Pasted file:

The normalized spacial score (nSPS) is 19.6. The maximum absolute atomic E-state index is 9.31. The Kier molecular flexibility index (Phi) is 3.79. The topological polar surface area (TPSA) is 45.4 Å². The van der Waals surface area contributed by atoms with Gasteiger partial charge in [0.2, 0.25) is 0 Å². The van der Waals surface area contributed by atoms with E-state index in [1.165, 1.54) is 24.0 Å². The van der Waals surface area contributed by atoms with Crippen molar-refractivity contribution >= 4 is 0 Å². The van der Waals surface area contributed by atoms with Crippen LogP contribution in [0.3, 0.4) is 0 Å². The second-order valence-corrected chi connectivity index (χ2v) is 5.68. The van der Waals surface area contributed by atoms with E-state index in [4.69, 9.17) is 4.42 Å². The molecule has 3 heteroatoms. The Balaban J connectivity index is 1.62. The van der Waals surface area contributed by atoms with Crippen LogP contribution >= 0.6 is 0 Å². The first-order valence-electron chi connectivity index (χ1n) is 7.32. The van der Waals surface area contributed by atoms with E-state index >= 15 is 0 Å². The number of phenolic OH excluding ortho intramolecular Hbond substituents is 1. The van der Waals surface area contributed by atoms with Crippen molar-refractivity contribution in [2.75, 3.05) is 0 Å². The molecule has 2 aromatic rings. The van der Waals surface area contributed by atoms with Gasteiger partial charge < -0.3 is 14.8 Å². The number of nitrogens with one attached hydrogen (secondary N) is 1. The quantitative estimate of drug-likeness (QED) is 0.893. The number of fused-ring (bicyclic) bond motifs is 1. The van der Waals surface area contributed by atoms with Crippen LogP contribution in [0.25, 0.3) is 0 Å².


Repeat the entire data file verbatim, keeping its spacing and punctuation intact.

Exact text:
The normalized spacial score (nSPS) is 19.6. The maximum absolute atomic E-state index is 9.31. The Kier molecular flexibility index (Phi) is 3.79. The topological polar surface area (TPSA) is 45.4 Å². The van der Waals surface area contributed by atoms with Gasteiger partial charge in [0.2, 0.25) is 0 Å². The van der Waals surface area contributed by atoms with E-state index in [1.165, 1.54) is 24.0 Å². The van der Waals surface area contributed by atoms with Crippen molar-refractivity contribution >= 4 is 0 Å². The van der Waals surface area contributed by atoms with Crippen LogP contribution in [0.3, 0.4) is 0 Å². The second-order valence-corrected chi connectivity index (χ2v) is 5.68. The van der Waals surface area contributed by atoms with E-state index in [4.69, 9.17) is 4.42 Å². The molecule has 3 heteroatoms. The Balaban J connectivity index is 1.62. The van der Waals surface area contributed by atoms with Crippen LogP contribution >= 0.6 is 0 Å². The first-order valence-electron chi connectivity index (χ1n) is 7.32. The van der Waals surface area contributed by atoms with E-state index >= 15 is 0 Å². The number of phenolic OH excluding ortho intramolecular Hbond substituents is 1. The van der Waals surface area contributed by atoms with Crippen molar-refractivity contribution in [2.75, 3.05) is 0 Å². The molecule has 2 aromatic rings. The van der Waals surface area contributed by atoms with Gasteiger partial charge < -0.3 is 14.8 Å². The number of nitrogens with one attached hydrogen (secondary N) is 1. The quantitative estimate of drug-likeness (QED) is 0.893. The number of fused-ring (bicyclic) bond motifs is 1. The van der Waals surface area contributed by atoms with Crippen LogP contribution in [0.25, 0.3) is 0 Å².